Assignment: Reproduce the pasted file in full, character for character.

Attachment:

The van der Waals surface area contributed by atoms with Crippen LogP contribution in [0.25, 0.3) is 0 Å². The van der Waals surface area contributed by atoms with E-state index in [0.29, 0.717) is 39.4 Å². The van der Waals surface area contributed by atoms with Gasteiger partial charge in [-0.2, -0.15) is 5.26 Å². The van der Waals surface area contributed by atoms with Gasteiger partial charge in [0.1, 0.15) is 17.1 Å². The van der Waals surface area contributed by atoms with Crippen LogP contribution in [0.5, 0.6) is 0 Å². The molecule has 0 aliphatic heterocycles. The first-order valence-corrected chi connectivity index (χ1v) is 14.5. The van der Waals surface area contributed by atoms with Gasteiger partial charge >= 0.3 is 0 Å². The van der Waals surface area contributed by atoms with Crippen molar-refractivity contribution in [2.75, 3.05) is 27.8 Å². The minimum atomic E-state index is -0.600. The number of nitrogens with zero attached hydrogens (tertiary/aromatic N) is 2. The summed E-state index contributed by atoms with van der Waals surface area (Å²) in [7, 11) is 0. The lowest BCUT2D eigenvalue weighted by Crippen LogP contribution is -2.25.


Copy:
The van der Waals surface area contributed by atoms with Crippen LogP contribution in [0.25, 0.3) is 0 Å². The van der Waals surface area contributed by atoms with E-state index in [0.29, 0.717) is 39.4 Å². The van der Waals surface area contributed by atoms with Gasteiger partial charge in [-0.2, -0.15) is 5.26 Å². The van der Waals surface area contributed by atoms with Gasteiger partial charge in [0.1, 0.15) is 17.1 Å². The van der Waals surface area contributed by atoms with Crippen LogP contribution in [0.5, 0.6) is 0 Å². The molecule has 0 aliphatic heterocycles. The first-order valence-corrected chi connectivity index (χ1v) is 14.5. The van der Waals surface area contributed by atoms with Gasteiger partial charge >= 0.3 is 0 Å². The van der Waals surface area contributed by atoms with Crippen molar-refractivity contribution in [2.75, 3.05) is 27.8 Å². The minimum atomic E-state index is -0.600. The number of nitrogens with zero attached hydrogens (tertiary/aromatic N) is 2. The summed E-state index contributed by atoms with van der Waals surface area (Å²) in [7, 11) is 0. The lowest BCUT2D eigenvalue weighted by Crippen LogP contribution is -2.25.